By Rich Reader and David Rizo
As Los Angeles seems poised to have more cases of Corona virus, we can only imagine that Tijuana will follow suit. However, Tijuana could be worse off both medically and financially. Medically because the healthcare system would quickly be overrun and financially because layoffs would immediately create significant hardships. As the Church we want to be ready to help. We have had a couple of planning meetings, purchased some food, discontinued large group sessions including SEARCH, masses, and Lenten events, and are doing a few other things related to social distancing and hygiene. Schools have closed. Businesses are doing some social distancing practices. You see a lot of people wearing masks, and restaurants (at least those that still offer table service) require the use of hand sanitizer. Although there is not a lot of testing going on here, there does not seem to be many cases yet. Consequently, people’s concerns remain mild. But the question is, to what extent should we prepare for the worst?
We did buy $1000 worth of food staples and recruited ten youths to help prepare 120 despensas. It took us 5 hours to repack the bulk items into family size units. That won’t go far, but it is a start. As we assembled the despensas, everyone wore masks and gloves and used hand sanitizer. The purchase of the food was a long day. In order to get reasonable prices (we are seeing a lot higher prices on our usually purchased items), we went to a large wholesale clearance center, where many businesses buy items directly off the trucks and resell it on the spot. We bought beans, rice, dried milk, toilet paper, tuna, oil, oatmeal, and sugar. We added tomato sauce and some can goods from existing supplies to make the despensas.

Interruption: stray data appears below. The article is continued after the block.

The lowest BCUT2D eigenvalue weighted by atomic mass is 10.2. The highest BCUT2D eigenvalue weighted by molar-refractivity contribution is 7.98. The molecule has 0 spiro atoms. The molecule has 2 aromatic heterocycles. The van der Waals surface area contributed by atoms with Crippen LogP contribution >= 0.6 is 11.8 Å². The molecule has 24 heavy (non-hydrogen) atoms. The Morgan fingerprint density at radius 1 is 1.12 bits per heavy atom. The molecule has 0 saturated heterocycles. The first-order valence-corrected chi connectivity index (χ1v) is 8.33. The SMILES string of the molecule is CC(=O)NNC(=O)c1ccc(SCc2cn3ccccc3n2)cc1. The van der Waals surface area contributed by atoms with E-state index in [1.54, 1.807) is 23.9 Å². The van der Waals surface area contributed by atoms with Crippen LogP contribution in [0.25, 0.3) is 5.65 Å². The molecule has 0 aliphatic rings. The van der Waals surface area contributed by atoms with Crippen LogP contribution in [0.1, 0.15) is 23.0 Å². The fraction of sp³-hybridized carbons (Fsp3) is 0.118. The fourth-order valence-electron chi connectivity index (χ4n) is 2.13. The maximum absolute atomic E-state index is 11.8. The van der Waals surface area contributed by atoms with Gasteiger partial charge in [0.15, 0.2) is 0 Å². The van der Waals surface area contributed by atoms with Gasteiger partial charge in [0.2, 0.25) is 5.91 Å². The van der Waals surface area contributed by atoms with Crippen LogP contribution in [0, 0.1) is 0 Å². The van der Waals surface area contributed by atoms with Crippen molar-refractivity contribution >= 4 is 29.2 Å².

We continue to visit families, but we are trying to be careful with masks, gloves, and hand sanitizer. Some of the people we visit are especially vulnerable, since we focus on clientele that have medical conditions. But it is so hard to not greet with familiar hugs. Fr. Marek, our Oblate priest with chemistry knowledge, helped us manufacture some hand cleaner since we have not been able to buy any. We continue to research best practices for prevention, checking internet and talking with local doctors and nurses. We consider it highly important to protect our youth volunteers, since they are so important for all that we do. Elbow to elbow bumps have replaced hugs and handshakes, work spaces are further separated, and minimal meetings are conducted.
We have reported on Señor Nico a few times, and how we have had to try to find care facilities for this bed-ridden stroke victim. At one point we asked an elder care facility, run by the Sisters of Charity, if he could stay there. The wonderful polish nun who talked with us explained that Nico has far more going for him than the typical person they take in, given that he has family and friends. We explained that his family wasn’t responding to his needs. The nun said God might use this situation to repair relationships, one doesn’t know. Well, we needed to move Nico again, as the clinic where he was notified us that they could no longer have permanent resident care. We were in the process of trying to find yet another alternative, when we got word that his daughter and her family had decided to take him in. We got him moved.
On a slightly related note, we have another person (above) we visit with the identical symptoms, but he has a wife and family that really work with him. When we visited him yesterday, we were astounded to see him get up out of a chair and walk a few steps. For someone with no feeling in one side of his body, this is incredibly difficult
Our featured student is Arlette Cortez Merino who is studying languages (Japanese and English). She is in her 6th semester, with 3 more to go. She helps at the youth center by teaching younger children English. Recently her university picked her and two other students to be translators for a special cruise ship that takes youths from several countries around the world. It was quite an honor. Our thanks to her donor Cindy Colburn.